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A Hockey Game In Florida Led To A Covid-19 Superspreader Event


Tom Hale


Tom Hale

Senior Journalist

Tom is a writer in London with a Master's degree in Journalism whose editorial work covers anything from health and the environment to technology and archaeology.

Senior Journalist


"The ice rink provides a venue that is likely well-suited to Covid-19 transmission," the report reads. Paolo Bona/

An ice hockey game in Florida slid into a superspreader event after at least 14 players were infected by a single sick player, according to a new case report by the US Centers for Disease Control and Prevention (CDC). 

The new report highlights how indoor sports venues can be a risky business when it comes to the spread of Covid-19. It’s also yet another example of how superspreaders a single person who infects multiple other people – are a major mode of transmission for Covid-19.


As reported in the CDC’s Morbidity and Mortality Weekly Report (MMWR), the report details an amateur ice hockey game, including 22 male players aged 19 to 53, that was played at an indoor ice rink in Tampa Bay on the evening of June 16.

Unaware he was sick at the time, one of the players started to experience symptoms of Covid-19 the day after the game, falling sick with a fever, cough, sore throat, and a headache. Five days after the game, it emerged that a total of 15 people at the ice rink that evening (the presymptomatic first patient, 13 of the 22 players, and a rink staff member) started experiencing symptoms of Covid-19. Thirteen of the 15 ill people later received positive lab test results indicating they had been infected with SARS-CoV-2, the virus that causes Covid-19. 

Since the players did not have other common exposures in the week before the game, the report concludes that this was a superspreader event: the presymptomatic patient managed to infect at least 14 people at the ice rink. Furthermore, asymptomatic people were not tested, so there’s a chance even more of the players were infected but were fortunate enough not to feel ill.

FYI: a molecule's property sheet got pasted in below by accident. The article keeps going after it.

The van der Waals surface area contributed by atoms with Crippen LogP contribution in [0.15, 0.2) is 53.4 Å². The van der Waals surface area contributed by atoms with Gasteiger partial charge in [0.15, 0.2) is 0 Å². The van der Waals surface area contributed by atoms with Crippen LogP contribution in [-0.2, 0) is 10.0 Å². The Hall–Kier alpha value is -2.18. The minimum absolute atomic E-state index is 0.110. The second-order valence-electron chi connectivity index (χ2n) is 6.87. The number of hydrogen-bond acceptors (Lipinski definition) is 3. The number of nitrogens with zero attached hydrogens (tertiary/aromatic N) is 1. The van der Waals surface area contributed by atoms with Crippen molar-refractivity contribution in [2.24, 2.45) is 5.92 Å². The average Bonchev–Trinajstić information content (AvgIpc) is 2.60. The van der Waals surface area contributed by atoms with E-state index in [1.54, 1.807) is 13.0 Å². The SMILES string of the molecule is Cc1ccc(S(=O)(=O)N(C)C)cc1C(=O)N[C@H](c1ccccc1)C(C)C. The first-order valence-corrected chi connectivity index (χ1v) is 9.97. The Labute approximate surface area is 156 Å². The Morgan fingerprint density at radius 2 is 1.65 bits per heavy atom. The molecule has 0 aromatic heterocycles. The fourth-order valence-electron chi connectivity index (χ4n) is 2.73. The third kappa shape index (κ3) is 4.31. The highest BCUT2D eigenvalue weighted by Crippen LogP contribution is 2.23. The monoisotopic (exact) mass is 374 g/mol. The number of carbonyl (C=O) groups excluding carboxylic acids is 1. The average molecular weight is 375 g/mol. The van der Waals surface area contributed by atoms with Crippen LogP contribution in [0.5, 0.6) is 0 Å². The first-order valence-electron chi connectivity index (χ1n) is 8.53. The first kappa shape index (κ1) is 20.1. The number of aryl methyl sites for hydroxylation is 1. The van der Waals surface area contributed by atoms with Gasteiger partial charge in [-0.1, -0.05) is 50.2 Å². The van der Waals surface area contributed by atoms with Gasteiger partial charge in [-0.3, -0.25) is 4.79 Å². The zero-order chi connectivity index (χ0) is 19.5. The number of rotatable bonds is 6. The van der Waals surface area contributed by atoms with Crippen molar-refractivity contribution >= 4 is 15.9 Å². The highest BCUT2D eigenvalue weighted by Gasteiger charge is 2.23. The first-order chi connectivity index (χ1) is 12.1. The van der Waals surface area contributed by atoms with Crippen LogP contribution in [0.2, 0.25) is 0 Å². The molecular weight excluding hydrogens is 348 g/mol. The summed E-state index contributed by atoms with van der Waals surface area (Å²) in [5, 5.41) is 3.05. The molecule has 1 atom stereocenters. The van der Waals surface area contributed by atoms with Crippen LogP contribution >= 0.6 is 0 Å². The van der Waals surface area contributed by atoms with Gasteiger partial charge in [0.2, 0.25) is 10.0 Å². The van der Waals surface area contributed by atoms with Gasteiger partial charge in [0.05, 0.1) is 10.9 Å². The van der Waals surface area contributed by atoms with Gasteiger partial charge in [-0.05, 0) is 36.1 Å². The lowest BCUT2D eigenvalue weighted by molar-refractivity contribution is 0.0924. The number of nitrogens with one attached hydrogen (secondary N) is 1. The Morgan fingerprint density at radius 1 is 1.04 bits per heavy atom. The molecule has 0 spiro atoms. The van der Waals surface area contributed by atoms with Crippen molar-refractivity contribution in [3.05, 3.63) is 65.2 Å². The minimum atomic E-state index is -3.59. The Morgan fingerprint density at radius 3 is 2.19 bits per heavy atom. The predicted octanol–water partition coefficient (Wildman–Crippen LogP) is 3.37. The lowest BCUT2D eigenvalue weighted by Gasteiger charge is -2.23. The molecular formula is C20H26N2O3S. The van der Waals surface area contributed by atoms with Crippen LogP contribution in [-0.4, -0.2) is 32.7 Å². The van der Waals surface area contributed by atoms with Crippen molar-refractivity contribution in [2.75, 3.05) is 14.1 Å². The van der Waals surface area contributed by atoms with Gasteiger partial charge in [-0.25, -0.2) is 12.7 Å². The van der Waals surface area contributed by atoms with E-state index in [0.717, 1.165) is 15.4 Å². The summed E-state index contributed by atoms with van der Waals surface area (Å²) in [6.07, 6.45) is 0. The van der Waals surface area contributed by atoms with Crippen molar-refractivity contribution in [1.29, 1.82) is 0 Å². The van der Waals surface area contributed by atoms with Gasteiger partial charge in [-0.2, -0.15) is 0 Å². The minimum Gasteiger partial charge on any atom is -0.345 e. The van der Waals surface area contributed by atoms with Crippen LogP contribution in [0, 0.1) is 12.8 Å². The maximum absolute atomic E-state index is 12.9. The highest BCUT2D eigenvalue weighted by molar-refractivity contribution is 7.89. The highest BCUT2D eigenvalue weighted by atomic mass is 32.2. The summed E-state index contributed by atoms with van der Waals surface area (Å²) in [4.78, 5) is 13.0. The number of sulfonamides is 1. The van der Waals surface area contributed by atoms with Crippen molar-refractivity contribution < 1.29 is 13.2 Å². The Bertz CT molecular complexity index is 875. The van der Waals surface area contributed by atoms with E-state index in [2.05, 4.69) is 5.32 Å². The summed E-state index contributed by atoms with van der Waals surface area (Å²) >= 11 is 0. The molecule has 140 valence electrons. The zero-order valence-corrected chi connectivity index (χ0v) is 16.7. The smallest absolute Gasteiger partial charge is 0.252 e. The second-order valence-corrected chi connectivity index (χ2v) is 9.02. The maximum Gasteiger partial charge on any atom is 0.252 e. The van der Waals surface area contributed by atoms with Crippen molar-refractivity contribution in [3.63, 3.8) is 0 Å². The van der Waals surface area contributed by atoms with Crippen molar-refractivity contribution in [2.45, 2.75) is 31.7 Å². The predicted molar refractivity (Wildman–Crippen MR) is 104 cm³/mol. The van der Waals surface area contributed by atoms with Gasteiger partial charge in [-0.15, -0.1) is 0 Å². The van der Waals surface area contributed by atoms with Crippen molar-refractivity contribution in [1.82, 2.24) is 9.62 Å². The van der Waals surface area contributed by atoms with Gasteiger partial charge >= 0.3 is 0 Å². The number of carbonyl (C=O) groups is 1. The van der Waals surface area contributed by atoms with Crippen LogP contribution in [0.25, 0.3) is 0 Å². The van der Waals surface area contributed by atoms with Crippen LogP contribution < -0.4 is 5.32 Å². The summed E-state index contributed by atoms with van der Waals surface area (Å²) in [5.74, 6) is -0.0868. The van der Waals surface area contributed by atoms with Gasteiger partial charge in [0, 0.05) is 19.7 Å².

As the report notes, an indoor venue filled with 22-plus heavily breathing people engaging in a contact sport is a prime place for the spread of Covid-19. 


"The ice rink provides a venue that is likely well suited to Covid-19 transmission as an indoor environment where deep breathing occurs, and persons are in close proximity to one another," the report said. 

The question of sports venues has remained an ongoing problem for authorities attempting to impose social distancing measures. First of all, it’s important for people to stay active for both their physical health and mental well-being, especially when there's a global pandemic on. Secondly, sport is a major industry in many parts of the world, providing thousands of people with employment. As such, there has been some hesitancy to close down sporting venues, despite their apparent risk of infection. 

However, it isn’t just indoor sports venues that have seen such superspreader events. A previous MMWR report published in May found a single person infected 52 other people with Covid-19 – two of whom later died – after meeting for choir practice at a church in Skagit County, Washington State. 


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